Billa has commited to its Ukrainian business, responding to rumours about a potential market exit. The division run by Rewe Group’s Austrian operation has shut down several outlets in the country lately. Some of its supermarkets are understood to have struggled, for instance its operation in Odessa. According to Ukraine Nachrichten, however, some stores in the country still enjoy great popularity.
A Billa spokesperson told the online news provider that the retailer was monitoring the performance of its network outside of Kiev and closing some underperforming stores. Recently, the Ukrainian Retail Association reported that Billa was looking for buyers for nine of its stores in six Ukrainian cities and that it had sold its store in Zaporozhye.
It is not surprising that, immediately after the first stores were sold, rumours arose about a potential market exit for Rewe Group’s Billa operation. It would have been just one in a line of several other divestments made over the past couple of years. Billa left the Italian market in 2015 followed by Romania and Croatia in 2016.
In Ukraine, Billa’s expansion has slowed down recently. After the operation reached its peak during the 2014 crisis with a network of 39 stores, domestic competitors appear to have made up ground in the market. LZ Retailytics expects Billa’s store numbers to fall below 30 outlets by end of this year. This means that the retailer has joined the ranks of ailing medium-sized supermarket operators that are struggling to survive in the shadow of the economic downturn.
One reason for Billa’s recent lack of success in the Ukrainian market might be that, during and after the crisis, shoppers have changed their habits. An increasing number of them have turned to price aggressive alternatives. This is probably the reason why fellow supermarket operators, like Velika Kishenya and Fozzy Group, have embraced new price-oriented, no-frills concepts. And this could also explain why players like soft discounter ATB are still expanding rapidly. Billa, in contrast, is neither perceived as a value player nor as a chain with an outstanding fresh offer, which would help to at least create a USP for the supermarkets.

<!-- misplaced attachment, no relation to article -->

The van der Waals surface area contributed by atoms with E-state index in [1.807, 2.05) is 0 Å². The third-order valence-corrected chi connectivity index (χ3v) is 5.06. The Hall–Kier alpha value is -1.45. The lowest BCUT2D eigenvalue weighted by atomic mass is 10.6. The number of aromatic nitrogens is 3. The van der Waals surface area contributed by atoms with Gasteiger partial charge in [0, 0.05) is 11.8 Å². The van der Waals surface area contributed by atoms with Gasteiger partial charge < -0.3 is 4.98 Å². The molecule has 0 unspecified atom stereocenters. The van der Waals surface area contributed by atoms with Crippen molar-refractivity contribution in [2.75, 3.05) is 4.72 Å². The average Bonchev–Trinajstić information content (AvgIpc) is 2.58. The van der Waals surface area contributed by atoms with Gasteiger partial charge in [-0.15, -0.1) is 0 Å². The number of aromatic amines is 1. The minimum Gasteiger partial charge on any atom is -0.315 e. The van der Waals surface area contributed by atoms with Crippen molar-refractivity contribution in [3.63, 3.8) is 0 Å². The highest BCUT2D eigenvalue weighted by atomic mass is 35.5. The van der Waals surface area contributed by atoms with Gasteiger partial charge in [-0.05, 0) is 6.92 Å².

According to Billa’s statement quoted by Ukraine Nachrichten, however, the Ukrainian situation seems difficult but not desperate. It is more likely that Billa intends to focus its network around the capital of Kiev and satellite cities – which was already speculated by the Ukrainian Retail Association. This move would make sense due to the fact that Ukraine is a challenging market in terms of logistics, particularly when goods need to be supplied to stores in rural areas. Billa’s network being widespread and comprising several isolated locations far from other stores has put the bottom line further under pressure. A focus on Kiev would also mean targeting the capital’s more affluent clientele, allowing Billa to wait out the economic stagnation. This would be a particularly logical decision as Billa’s margin buffer is understood to not be the highest, combined with an unfavourable cost situation and the aforementioned blurry USP.
Billa has earmarked investment of more than EUR100mn annually for the entire CEE region. The Ukrainian situation could be improved if some of that money was spent on the chain’s own brand development and direct imports. Particularly its economy private label line Clever might help Billa to be perceived as a more affordable retailer within the troubled market.
With contributions from Senior Retail Analyst Sebastian Rennack.